Gutzwiller JP, Tschopp S, Bock A, Zehnder CE, Huber AR, Kreyenbuehl M, et al. Glucagon-like peptide 1 induces natriuresis in healthy subjects and in insulin-resistant obese men. J Clin Endocrinol Metab. 2004;89:3055–61.
Skov J, Dejgaard A, Frøkiær J, Holst JJ, Jonassen T, Rittig S, et al. Glucagon-like peptide-1 (GLP-1): Effect on kidney hemodynamics and renin-angiotensin aldosterone system in healthy men. J Clin Endocrinol Metab. 2013;98:E664–71.
Imamura S, Hirai K, Hirai A. The glucagon-like peptide-1 receptor agonist, liraglutide, attenuates the progression of overt diabetic nephropathy in type 2 diabetic patients. Tohoku J Exp Med. 2013;231:57–61.
Holst JJ. The physiology of glucagon-like peptide 1. Physiol Rev. 2007;87:1409–39.
Lovshin JA, Drucker DJ. Incretin-based therapies for type 2 diabetes mellitus. Nat Rev Endocrinol. 2009;5:262–9.
Meier JJ. GLP-1 receptor agonists for individualized treatment of type 2 diabetes mellitus. Nat Rev Endocrinol. 2012;8:728–42.
Orskov C, Wettergren A, Holst JJ. Secretion of the incretin hormones glucagon-like peptide-1 and gastric inhibitory polypeptide correlates with insulin secretion in normal man throughout the day. Scand J Gastroenterol. 1996;31:665–70.
Carraro-Lacroix LR, Malnic G, Girardi AC. Regulation of Na_/H_ exchanger NHE3 by glucagon-like peptide 1 receptor agonist exendin-4 in renal proximal tubule cells. Am J Physiol Renal Physiol. 2009;297:F1647–55.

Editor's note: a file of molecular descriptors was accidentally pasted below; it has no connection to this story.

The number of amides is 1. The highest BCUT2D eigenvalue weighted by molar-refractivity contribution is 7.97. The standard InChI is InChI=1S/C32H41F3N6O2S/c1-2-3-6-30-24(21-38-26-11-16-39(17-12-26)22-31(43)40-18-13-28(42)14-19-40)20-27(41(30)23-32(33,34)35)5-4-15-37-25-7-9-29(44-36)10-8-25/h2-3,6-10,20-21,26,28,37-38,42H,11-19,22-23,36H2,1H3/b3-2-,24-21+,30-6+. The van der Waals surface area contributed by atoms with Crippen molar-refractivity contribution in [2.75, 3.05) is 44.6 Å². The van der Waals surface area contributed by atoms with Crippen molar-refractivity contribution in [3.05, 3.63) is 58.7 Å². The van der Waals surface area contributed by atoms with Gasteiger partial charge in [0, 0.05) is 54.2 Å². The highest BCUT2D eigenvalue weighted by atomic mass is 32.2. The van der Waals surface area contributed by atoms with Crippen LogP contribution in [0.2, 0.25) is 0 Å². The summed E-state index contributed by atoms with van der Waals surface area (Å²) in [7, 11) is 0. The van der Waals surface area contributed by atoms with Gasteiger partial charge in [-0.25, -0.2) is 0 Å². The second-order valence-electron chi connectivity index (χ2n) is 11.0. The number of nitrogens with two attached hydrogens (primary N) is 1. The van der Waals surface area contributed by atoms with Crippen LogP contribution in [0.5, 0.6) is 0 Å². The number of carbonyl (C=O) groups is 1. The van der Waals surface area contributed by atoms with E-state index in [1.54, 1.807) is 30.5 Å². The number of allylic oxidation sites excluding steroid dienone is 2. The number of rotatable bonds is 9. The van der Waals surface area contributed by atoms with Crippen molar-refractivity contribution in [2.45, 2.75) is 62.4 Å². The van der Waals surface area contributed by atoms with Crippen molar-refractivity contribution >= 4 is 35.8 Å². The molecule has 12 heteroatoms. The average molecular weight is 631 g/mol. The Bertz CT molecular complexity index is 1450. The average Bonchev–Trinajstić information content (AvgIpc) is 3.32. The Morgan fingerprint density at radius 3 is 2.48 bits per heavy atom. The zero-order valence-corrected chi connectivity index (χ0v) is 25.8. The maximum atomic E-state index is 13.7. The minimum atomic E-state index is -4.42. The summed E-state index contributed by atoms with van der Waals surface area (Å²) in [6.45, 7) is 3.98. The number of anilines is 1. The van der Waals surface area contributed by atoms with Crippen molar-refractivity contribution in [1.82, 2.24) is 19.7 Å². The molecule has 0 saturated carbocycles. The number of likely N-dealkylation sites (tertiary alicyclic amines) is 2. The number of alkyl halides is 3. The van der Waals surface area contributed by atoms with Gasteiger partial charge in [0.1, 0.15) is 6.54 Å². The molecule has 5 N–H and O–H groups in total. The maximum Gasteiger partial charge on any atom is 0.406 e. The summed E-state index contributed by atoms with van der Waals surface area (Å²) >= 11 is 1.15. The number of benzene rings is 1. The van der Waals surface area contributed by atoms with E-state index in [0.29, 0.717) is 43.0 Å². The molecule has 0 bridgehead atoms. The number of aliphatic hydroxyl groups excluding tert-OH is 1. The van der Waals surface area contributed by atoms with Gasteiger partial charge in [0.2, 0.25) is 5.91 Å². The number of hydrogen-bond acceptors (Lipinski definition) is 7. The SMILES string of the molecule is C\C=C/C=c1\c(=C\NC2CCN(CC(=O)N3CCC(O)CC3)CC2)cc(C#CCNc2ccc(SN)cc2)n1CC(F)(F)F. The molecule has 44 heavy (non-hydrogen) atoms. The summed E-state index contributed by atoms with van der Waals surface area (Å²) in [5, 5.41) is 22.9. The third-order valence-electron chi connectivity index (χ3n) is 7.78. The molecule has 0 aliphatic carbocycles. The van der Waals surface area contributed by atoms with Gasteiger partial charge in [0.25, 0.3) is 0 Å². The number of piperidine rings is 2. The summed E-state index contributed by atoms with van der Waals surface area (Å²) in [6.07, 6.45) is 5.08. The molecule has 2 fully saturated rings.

Schlatter P, Beglinger C, Drewe J, Gutmann H. Glucagon-like peptide 1 receptor expression in primary porcine proximal tubular cells. Regul Pept. 2007;141:120–8.
Pyke C, Heller RS, Kirk RK, Ørskov C, Reedtz-Runge S, Kaastrup P, et al. GLP-1 receptor localization in monkey and human tissue: novel distribution revealed with extensively validated monoclonal antibody. Endocrinology. 2014;155:1280–90.
Thomsen K, Holstein-Rathlou NH, Leyssac PP. Comparison of three measures of proximal tubular reabsorption: lithium clearance, occlusion time, and micropuncture. Am J Physiol. 1981;241:F348–355.
Grieve DJ, Cassidy RS, Green BD. Emerging cardiovascular actions of the incretin hormone glucagon-like peptide-1: potential therapeutic benefits beyond glycaemic control? Br J Pharmacol. 2009;157:1340–51.
Davidson MH. Cardiovascular effects of glucagonlike peptide-1 agonists. Am J Cardiol. 2011;108(3 Suppl):33B–41B.